Denny Park

Denny Park

Denny Park, Seattle, October 22, 2017, Photo by Joe Mabel (CC BY-SA 4.0)
Louisa, Madge, David, and Inez Denny, Seattle, ca. 1858, Courtesy MOHAI (SHS154)
Denny School, Battery Street between 5th and 6th Avenue, Seattle, ca. 1905
Gravel pit at Lakeview Cemetery, Capitol Hill, Seattle, September 8, 1899
Denny Park (center top) before lowered for regrade, Seattle, ca. 1929, Courtesy Seattle Municipal Archives (77283)
Denny School Cupola, Denny Park, 1929, Courtesy Seattle Public Library (spl_shp_22684)
Seattle Parks Department Headquarters and Denny Park Lutheran Church, 1953, Courtesy Seattle Public Library (spl_wl_chu_00130)

Like many expanding young cities, early day Seattle needed a place to bury its dead. Initially, this was a bit haphazard but in 1864, settlers David and Louisa Denny donated part of their property for Seattle’s first official cemetery. Not only did it receive new burials but it also got the old burials from graves scattered around town. Continued growth though forced the Denny-donated cemetery to find a new location. So in 1884, the burials were exhumed and moved to several locations, including what became Volunteer Park. But their journeys after death did not end and in 1887, the city transferred those remains north a short distance to Lake View Cemetery, adjacent to the park.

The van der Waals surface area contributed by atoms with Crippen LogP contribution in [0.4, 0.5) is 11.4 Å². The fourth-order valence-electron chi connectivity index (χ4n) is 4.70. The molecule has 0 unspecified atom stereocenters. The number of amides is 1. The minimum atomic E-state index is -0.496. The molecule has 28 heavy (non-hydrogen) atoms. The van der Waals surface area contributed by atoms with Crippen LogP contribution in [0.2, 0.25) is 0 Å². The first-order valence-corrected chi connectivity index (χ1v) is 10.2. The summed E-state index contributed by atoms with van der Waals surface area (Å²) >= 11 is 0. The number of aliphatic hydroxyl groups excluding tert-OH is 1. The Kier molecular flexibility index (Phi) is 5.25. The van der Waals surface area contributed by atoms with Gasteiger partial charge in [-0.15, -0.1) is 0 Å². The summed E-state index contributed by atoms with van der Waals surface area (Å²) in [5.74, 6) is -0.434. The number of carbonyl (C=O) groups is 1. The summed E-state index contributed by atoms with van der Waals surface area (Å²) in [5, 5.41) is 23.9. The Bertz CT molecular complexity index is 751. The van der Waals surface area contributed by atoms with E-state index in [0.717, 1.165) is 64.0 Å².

After the exhumation of the dead, the original cemetery became Seattle Park, the city’s first, later named Denny Park. It was a popular place for families to visit and for children attending the nearby Denny School. But once again, city officials felt a need for change. In 1930, the park property was lowered 60 feet as part of the final regrade of Denny Hill. The present park administration building was built in 1948, despite the objections of Denny family members.

As more people have moved into this part of downtown Seattle, the park has continued to be popular, which resulted in a major renovation in 2017. It included new pathways and paved areas, more open space, and new lighting. The more than 140 trees include native bigleaf maple and western red cedar, as well as exotic Japanese snowbell, Chinese lacquer tree, Austrian black pine, and giant sequoia.

Walk east one block to Westlake Avenue.

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